Pauline Kael, the longtime chief movie reviewer for the New Yorker. (Juno Films)
Movie critic

Rating:  (3 stars) 

For film critics of a certain generation, present company included, the most difficult part of their job has been to banish Pauline Kael’s voice from their heads. As the chief movie reviewer for the New Yorker, Kael exercised unparalleled influence, not only on her readers’ choices and interpretations of the films they watched, but on the writers who came of age inhaling her columns every week.

Kael’s blunt, brilliant, wryly amused prose is resuscitated with lively affection in “What She Said: The Art of Pauline Kael,” Rob Garver’s love letter to a woman whose infectious passion for the cinema coincided with one of the most prodigious eras in the art form’s history. Interviewing Kael’s acolytes, admirers and grown daughter — as well as a slew of filmmakers — Garver nestles their observations within a jam-packed montage of film clips that he uses to illustrate Kael’s life and career. It’s a clever, if occasionally too-on-the-nose, conceit that winds up underscoring just what an opaque figure Kael, who died in 2001, was and still is.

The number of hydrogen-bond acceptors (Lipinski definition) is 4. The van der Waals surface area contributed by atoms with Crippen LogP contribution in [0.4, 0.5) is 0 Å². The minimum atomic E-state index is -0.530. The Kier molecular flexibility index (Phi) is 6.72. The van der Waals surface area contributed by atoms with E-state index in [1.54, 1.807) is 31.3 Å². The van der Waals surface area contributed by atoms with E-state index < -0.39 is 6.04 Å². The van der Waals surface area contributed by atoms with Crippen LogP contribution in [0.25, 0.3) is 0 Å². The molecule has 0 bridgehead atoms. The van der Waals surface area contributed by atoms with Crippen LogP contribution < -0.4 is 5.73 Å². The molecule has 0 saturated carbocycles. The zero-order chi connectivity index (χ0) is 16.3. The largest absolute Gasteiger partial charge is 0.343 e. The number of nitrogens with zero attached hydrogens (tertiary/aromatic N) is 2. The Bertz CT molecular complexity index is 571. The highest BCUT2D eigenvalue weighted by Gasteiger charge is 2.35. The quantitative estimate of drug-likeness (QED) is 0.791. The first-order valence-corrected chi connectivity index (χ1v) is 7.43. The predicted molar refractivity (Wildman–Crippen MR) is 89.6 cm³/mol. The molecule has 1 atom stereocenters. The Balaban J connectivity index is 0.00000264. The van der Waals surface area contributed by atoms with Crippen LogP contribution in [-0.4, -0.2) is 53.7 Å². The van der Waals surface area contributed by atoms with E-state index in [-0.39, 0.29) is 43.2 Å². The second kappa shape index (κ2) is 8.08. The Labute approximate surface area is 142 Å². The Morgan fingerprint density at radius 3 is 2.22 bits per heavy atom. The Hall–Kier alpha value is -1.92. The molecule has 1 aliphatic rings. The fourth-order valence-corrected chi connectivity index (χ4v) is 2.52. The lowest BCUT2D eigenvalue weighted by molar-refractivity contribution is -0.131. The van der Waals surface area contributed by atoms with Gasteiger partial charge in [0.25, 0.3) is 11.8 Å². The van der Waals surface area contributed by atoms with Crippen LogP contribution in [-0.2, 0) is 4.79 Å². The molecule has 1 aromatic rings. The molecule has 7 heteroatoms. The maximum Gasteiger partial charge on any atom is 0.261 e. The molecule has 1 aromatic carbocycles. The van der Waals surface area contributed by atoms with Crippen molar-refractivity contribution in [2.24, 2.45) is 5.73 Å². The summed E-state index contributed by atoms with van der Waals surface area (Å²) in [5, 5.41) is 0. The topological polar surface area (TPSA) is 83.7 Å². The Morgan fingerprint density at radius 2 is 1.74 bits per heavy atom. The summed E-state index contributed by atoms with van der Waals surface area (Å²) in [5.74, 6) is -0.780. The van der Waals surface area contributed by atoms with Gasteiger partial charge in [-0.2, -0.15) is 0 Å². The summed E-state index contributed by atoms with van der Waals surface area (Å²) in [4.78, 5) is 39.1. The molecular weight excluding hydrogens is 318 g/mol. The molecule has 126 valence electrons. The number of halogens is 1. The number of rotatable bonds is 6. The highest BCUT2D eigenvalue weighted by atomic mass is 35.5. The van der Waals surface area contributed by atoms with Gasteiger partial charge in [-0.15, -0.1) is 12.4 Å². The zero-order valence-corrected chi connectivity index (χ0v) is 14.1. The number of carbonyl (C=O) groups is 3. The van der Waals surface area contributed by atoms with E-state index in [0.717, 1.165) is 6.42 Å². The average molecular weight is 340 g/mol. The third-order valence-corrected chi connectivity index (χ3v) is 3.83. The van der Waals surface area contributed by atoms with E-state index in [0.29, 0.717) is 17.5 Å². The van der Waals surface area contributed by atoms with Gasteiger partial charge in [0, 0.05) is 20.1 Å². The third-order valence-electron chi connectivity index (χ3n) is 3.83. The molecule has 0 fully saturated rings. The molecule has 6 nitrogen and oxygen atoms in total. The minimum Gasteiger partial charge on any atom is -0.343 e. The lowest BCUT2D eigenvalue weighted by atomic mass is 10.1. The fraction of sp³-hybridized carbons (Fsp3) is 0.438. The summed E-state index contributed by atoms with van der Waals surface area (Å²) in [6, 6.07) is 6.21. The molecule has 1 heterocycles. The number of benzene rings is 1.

But even with a cipher-like central character, “What She Said” proves to be improbably illuminating. Tracing Kael’s career from doing radio reviews in Berkeley, Calif., — where her home was the epicenter of bohemian life — to New York, where she began writing reviews for McCall’s before ending up at the New Yorker, Garver goes beyond the facts and chronology of a conventional biopic to create a valuable social history of the late 1960s and 1970s, when Kael helped make films such as “Bonnie and Clyde” and “Last Tango in Paris” respectable. Her opinions were admittedly bold and often flouted the consensus of her peers, but it was the writing itself — irreverent, erudite, uncompromising — that kept her fans coming back for more, even if they felt vaguely insulted by her cruelest put-downs of sappy sentiment and middlebrow complacency.

The strengths that made Kael’s work so compelling also proved to be fatal weaknesses: Her deeply personal tastes could give way to solipsism and, as “What She Said” makes clear, she could be a bully. And she wasn’t immune to the lures of celebrity and flattery, as a disastrous stint in Hollywood made clear. Garver doesn’t hesitate to examine these contradictions in a portrait that doesn’t just convey the fierce intellect of Kael’s writing, but a time when fierce intellect was something to be celebrated and cherished, rather than scorned. “What She Said” pays fitting homage, not just to a great writer but to a vanished age.

Unrated. At Landmark’s E Street Cinema. Contains some images and discussion of grown-up movies. 98 minutes.